Leadership by example?

While applauding George Bush’s stated goal, one might muse if he intends leading by example in his born again energy Gnosticism. Will he reduce the amount he flies around in a presidential jumbo jet that apparently consumes some $6000 per hour in fuel, or place a windmill or solar panel atop the White House, or reduce the number of government SUVs, or mandate the lower setting of thermostats in government buildings or recycle the hot air constantly exuding from “Washington”? And in the UK, will PM. Anthony take similar action to reduce the burden on the taxpayer caused by government entropy? Or will that be something for George Brown, his Chancellor of the Exchequer and supposed (soon to be) successor who understands how taxes are caused and raised?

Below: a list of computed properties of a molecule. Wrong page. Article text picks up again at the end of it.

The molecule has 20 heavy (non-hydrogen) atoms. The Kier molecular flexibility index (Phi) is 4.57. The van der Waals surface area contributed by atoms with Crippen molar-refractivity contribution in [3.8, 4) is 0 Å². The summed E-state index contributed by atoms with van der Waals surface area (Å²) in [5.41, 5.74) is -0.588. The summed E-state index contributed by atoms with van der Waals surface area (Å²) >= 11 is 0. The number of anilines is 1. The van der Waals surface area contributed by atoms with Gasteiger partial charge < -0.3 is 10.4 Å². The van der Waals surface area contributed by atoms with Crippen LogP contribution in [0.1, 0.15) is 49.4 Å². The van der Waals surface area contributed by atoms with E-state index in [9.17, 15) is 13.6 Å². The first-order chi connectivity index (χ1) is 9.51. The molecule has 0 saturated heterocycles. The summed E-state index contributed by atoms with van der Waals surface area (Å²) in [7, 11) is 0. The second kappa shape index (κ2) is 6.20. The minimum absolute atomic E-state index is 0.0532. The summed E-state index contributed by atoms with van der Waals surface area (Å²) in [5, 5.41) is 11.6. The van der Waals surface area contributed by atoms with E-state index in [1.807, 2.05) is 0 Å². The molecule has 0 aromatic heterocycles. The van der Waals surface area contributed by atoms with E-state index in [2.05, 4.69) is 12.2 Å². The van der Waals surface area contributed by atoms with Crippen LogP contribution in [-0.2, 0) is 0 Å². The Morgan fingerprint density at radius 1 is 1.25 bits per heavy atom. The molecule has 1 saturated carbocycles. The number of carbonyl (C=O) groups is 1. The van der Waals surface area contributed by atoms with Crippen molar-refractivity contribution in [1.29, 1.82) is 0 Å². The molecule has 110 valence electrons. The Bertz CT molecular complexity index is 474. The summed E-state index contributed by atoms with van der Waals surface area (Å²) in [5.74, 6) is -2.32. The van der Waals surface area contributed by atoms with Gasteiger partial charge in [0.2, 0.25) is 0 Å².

Will it be a case of By George! or by George? There’s nothing like setting a goal for others to achieve. Its called leadership (and politics)!


1. Kennedy Paul, The Rise and Fall of the Great Powers, 1987, Random House.
2. Sayle, Allan J., Management Audits, ISBN 0951173901.

© 2006 Allan Sayle Associates. All rights reserved.

Web: www.sayle.com
Email: Publish@SaferPak.com